Organ: On the spectrum of jazz instruments, the organ is right in the middle. Like Switzerland. The organ is pleasant to listen to but an hour later I can never remember what I heard.

Drums: People like drum solos, though the drum solo in “In-A-Gadda-Da-Vida” is taking things too far. I think the drum solo connects us with our John Philip Sousa/high school marching band souls. In jazz, the drum solo means you get a break from the intellectual exertions of the horn players. It also means the drummer is still breathing.

Xylophone: Guaranteed to lift your spirits, perhaps because we all played one when we were too young to go to school, go to work, or go waste time blogging.

Bongos: Are bongos the optimum jazz instrument? Judge for yourself with the Irving Fields Trio’s pioneering Bagels and Bongos (1959). But even if you never intend to give that masterwork a spin, tell me this. How can you not smile when someone is playing the bongos? Especially when you know they’re not going to practice at your house?

My research indicates that, for a jazz band to reach the widest possible audience, they have to outlaw horns and pianos and resort to guitars only on holidays. I’m not sure the world is ready for a jazz band composed of an organ, a xylophone, bongos, drums, and maybe a bass player or somebody armed with a ukulele. But why not? I love jazz. I’d give it a listen. Though a certain jazz hater might ask me to wear headphones.

News from Steveworld
I have a new post at The Nervous Breakdown. This one is a rewrite of my music-and-sex survey. This post is making as big a stir at TNB as it did here at Run-DMSteve, which is to say I’m not yet one of the lucky 10% who own 90% of the U.S.

More news from Steveworld
Portlandians: Do you look forward all year to Wordstock? You don’t? Illiterates! Get yourself down there this October and buy a damn book. And I know which one you should buy.

This summer I entered the Wordstock short-fiction contest and finished in the Top 10. (In fact I was the runner-up to the grand prize winner – the person who actually got the money. If for some reason that person cannot serve out his term, I will don the tiara. Though I suspect he will have spent the money by then.) Wordstock will publish a paperback anthology of the Top 10, available at the festival.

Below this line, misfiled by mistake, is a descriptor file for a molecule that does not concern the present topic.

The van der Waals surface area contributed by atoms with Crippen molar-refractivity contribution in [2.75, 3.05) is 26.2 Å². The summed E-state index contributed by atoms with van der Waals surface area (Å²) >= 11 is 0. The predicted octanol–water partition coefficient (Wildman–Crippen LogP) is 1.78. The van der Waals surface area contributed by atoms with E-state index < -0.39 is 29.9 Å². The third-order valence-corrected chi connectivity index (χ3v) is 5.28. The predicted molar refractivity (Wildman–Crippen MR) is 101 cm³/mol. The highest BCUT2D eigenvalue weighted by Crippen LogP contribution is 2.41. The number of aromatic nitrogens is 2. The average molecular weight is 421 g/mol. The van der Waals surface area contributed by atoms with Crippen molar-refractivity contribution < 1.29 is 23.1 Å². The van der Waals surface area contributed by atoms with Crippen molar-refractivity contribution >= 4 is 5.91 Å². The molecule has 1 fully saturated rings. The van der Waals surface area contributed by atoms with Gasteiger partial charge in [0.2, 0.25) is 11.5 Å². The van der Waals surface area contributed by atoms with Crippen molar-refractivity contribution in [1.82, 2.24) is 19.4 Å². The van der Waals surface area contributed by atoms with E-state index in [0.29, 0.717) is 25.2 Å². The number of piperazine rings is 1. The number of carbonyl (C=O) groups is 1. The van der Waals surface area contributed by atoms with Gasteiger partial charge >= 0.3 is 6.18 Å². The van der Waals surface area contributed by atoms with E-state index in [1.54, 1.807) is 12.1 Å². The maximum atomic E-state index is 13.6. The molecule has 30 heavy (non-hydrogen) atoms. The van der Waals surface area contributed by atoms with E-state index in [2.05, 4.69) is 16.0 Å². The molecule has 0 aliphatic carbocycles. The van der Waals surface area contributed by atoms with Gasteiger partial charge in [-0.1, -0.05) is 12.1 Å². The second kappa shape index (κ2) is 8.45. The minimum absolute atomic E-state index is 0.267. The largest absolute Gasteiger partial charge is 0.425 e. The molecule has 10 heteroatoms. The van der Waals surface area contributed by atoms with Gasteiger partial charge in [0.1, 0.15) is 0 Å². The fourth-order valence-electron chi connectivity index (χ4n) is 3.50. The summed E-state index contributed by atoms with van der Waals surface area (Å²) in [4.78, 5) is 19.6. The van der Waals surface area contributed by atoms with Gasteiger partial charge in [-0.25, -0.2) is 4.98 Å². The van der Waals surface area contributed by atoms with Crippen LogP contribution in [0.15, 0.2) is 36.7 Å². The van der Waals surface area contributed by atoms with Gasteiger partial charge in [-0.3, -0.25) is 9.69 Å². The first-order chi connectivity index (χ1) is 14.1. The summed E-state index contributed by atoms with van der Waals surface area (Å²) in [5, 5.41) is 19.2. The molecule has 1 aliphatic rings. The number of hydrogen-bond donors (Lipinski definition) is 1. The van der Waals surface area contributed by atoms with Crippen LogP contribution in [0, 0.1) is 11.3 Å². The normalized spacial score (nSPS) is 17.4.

There were 400 entries in this contest, from writers as far away as Singapore and Ireland, so right now I’m feeling just like “Some Kinda Rush” by Booty Luv. (How I wish John Coltrane was around to take that one apart!)

  1. Peter says:

    This is beautiful:

    No kidding.

  2. Hee hee! Awesome post. Congratulations on Wordstock!

  3. Kimberly Hauze says:

    Congrats on your Wordstock almost-win, Steve!

  4. Barb says:

    Not everyone hates jazz. Where are Dianne Reeves and Ella Fitzgerald in your list? Cross the river and come to the Vancouver Wine & Jazz Festival, August 26-28! Stanley Jordan, Diane Schuur, Spyro Gyra, Al Jarreau, Arturo Sandoval (oh my) and lots more. The art and wine are mighty fine too.

    • Run-DMSteve says:

      Oh yeah, I know this crowd. Spyro Gyra: Musically inclined thugs who kick some serious butt. That time at the Edgewater Inn in Seattle when they threw their luggage, their furniture, and their tour bus out of their room and into Elliott Bay is a classic. Stanley Jordan? Dude is so wired, he hasn’t slept since 1983. Al Jarreau maintains his own mercenary army. Diane Schuur and Lady Gaga have never been seen together in the same room. Connect the dots. You’ll never get me to cross that bridge!